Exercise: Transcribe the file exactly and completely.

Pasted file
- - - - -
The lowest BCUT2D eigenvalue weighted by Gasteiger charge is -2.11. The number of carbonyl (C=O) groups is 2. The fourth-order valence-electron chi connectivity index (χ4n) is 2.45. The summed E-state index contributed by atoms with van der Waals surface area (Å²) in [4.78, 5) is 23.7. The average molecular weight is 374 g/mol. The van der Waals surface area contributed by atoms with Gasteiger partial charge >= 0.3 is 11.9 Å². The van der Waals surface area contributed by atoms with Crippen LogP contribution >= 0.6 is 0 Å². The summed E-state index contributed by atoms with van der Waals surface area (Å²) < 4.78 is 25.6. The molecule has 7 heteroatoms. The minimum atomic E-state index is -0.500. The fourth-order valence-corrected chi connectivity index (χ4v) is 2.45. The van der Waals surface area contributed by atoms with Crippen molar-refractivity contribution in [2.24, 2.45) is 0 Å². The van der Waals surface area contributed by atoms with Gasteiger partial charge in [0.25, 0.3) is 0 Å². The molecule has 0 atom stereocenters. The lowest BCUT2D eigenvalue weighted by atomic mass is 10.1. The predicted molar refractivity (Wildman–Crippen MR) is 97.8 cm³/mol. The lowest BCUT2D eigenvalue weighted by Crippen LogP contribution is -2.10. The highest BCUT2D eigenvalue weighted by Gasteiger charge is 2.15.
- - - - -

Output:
The lowest BCUT2D eigenvalue weighted by Gasteiger charge is -2.11. The number of carbonyl (C=O) groups is 2. The fourth-order valence-electron chi connectivity index (χ4n) is 2.45. The summed E-state index contributed by atoms with van der Waals surface area (Å²) in [4.78, 5) is 23.7. The average molecular weight is 374 g/mol. The van der Waals surface area contributed by atoms with Gasteiger partial charge >= 0.3 is 11.9 Å². The van der Waals surface area contributed by atoms with Crippen LogP contribution >= 0.6 is 0 Å². The summed E-state index contributed by atoms with van der Waals surface area (Å²) < 4.78 is 25.6. The molecule has 7 heteroatoms. The minimum atomic E-state index is -0.500. The fourth-order valence-corrected chi connectivity index (χ4v) is 2.45. The van der Waals surface area contributed by atoms with Crippen molar-refractivity contribution in [2.24, 2.45) is 0 Å². The van der Waals surface area contributed by atoms with Gasteiger partial charge in [0.25, 0.3) is 0 Å². The molecule has 0 atom stereocenters. The lowest BCUT2D eigenvalue weighted by atomic mass is 10.1. The predicted molar refractivity (Wildman–Crippen MR) is 97.8 cm³/mol. The lowest BCUT2D eigenvalue weighted by Crippen LogP contribution is -2.10. The highest BCUT2D eigenvalue weighted by Gasteiger charge is 2.15.